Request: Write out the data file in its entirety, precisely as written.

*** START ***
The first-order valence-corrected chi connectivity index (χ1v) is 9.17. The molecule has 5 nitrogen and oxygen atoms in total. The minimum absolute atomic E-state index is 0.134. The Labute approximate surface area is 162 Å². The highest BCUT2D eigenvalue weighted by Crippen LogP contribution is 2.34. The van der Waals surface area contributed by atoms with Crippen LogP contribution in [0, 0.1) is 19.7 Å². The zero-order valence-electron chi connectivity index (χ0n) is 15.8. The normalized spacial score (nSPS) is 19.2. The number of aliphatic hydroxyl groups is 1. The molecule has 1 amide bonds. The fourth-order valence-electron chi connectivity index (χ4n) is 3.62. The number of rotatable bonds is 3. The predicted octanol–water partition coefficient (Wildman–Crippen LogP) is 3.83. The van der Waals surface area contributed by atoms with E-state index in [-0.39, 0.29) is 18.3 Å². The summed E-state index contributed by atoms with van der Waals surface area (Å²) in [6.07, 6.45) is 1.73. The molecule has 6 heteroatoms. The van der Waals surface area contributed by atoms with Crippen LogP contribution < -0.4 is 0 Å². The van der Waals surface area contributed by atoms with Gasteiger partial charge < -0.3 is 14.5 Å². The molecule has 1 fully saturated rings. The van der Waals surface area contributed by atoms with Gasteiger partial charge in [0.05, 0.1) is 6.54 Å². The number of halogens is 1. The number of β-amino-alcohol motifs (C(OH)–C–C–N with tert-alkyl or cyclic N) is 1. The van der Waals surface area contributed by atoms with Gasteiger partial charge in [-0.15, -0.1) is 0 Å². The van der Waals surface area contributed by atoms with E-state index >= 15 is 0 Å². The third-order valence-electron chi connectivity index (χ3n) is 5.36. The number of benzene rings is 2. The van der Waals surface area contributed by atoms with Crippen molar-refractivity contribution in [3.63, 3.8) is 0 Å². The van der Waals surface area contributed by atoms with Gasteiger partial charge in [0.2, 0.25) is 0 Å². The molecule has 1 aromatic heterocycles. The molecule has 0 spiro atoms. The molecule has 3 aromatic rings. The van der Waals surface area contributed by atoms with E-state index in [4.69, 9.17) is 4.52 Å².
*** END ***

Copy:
The first-order valence-corrected chi connectivity index (χ1v) is 9.17. The molecule has 5 nitrogen and oxygen atoms in total. The minimum absolute atomic E-state index is 0.134. The Labute approximate surface area is 162 Å². The highest BCUT2D eigenvalue weighted by Crippen LogP contribution is 2.34. The van der Waals surface area contributed by atoms with Crippen LogP contribution in [0, 0.1) is 19.7 Å². The zero-order valence-electron chi connectivity index (χ0n) is 15.8. The normalized spacial score (nSPS) is 19.2. The number of aliphatic hydroxyl groups is 1. The molecule has 1 amide bonds. The fourth-order valence-electron chi connectivity index (χ4n) is 3.62. The number of rotatable bonds is 3. The predicted octanol–water partition coefficient (Wildman–Crippen LogP) is 3.83. The van der Waals surface area contributed by atoms with E-state index in [-0.39, 0.29) is 18.3 Å². The summed E-state index contributed by atoms with van der Waals surface area (Å²) in [6.07, 6.45) is 1.73. The molecule has 6 heteroatoms. The van der Waals surface area contributed by atoms with Crippen LogP contribution < -0.4 is 0 Å². The van der Waals surface area contributed by atoms with Gasteiger partial charge < -0.3 is 14.5 Å². The molecule has 1 fully saturated rings. The van der Waals surface area contributed by atoms with Gasteiger partial charge in [0.05, 0.1) is 6.54 Å². The number of halogens is 1. The number of β-amino-alcohol motifs (C(OH)–C–C–N with tert-alkyl or cyclic N) is 1. The van der Waals surface area contributed by atoms with Gasteiger partial charge in [-0.15, -0.1) is 0 Å². The van der Waals surface area contributed by atoms with E-state index >= 15 is 0 Å². The third-order valence-electron chi connectivity index (χ3n) is 5.36. The number of benzene rings is 2. The van der Waals surface area contributed by atoms with Crippen molar-refractivity contribution in [3.63, 3.8) is 0 Å². The van der Waals surface area contributed by atoms with Gasteiger partial charge in [0.2, 0.25) is 0 Å². The molecule has 1 aromatic heterocycles. The molecule has 0 spiro atoms. The molecule has 3 aromatic rings. The van der Waals surface area contributed by atoms with E-state index in [4.69, 9.17) is 4.52 Å².